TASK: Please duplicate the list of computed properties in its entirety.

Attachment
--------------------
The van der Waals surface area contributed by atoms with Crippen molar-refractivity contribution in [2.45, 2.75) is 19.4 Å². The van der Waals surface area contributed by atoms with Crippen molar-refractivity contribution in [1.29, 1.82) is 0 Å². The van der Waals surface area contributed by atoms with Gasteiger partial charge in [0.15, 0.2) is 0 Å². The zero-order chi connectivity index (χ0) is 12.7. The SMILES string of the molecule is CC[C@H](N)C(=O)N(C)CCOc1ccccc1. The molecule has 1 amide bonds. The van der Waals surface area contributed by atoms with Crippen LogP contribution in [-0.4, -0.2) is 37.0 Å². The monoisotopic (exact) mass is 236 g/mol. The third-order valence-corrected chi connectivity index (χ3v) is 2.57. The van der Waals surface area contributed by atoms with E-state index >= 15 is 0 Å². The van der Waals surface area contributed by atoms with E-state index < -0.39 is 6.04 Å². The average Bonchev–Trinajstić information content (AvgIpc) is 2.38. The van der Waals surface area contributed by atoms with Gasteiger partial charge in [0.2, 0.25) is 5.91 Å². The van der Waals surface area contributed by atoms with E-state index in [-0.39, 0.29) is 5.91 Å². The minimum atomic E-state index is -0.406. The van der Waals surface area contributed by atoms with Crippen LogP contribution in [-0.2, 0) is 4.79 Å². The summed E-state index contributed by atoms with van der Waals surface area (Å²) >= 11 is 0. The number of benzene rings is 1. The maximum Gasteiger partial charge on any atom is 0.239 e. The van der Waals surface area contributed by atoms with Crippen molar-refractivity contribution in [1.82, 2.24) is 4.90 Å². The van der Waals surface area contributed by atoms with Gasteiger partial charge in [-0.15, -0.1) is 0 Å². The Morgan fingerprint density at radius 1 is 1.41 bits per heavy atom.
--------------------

The van der Waals surface area contributed by atoms with Crippen molar-refractivity contribution in [2.45, 2.75) is 19.4 Å². The van der Waals surface area contributed by atoms with Crippen molar-refractivity contribution in [1.29, 1.82) is 0 Å². The van der Waals surface area contributed by atoms with Gasteiger partial charge in [0.15, 0.2) is 0 Å². The zero-order chi connectivity index (χ0) is 12.7. The SMILES string of the molecule is CC[C@H](N)C(=O)N(C)CCOc1ccccc1. The molecule has 1 amide bonds. The van der Waals surface area contributed by atoms with Crippen LogP contribution in [-0.4, -0.2) is 37.0 Å². The monoisotopic (exact) mass is 236 g/mol. The third-order valence-corrected chi connectivity index (χ3v) is 2.57. The van der Waals surface area contributed by atoms with E-state index >= 15 is 0 Å². The van der Waals surface area contributed by atoms with E-state index < -0.39 is 6.04 Å². The average Bonchev–Trinajstić information content (AvgIpc) is 2.38. The van der Waals surface area contributed by atoms with Gasteiger partial charge in [0.2, 0.25) is 5.91 Å². The van der Waals surface area contributed by atoms with E-state index in [-0.39, 0.29) is 5.91 Å². The minimum atomic E-state index is -0.406. The van der Waals surface area contributed by atoms with Crippen LogP contribution in [-0.2, 0) is 4.79 Å². The summed E-state index contributed by atoms with van der Waals surface area (Å²) >= 11 is 0. The number of benzene rings is 1. The maximum Gasteiger partial charge on any atom is 0.239 e. The van der Waals surface area contributed by atoms with Crippen molar-refractivity contribution in [1.82, 2.24) is 4.90 Å². The van der Waals surface area contributed by atoms with Gasteiger partial charge in [-0.15, -0.1) is 0 Å². The Morgan fingerprint density at radius 1 is 1.41 bits per heavy atom.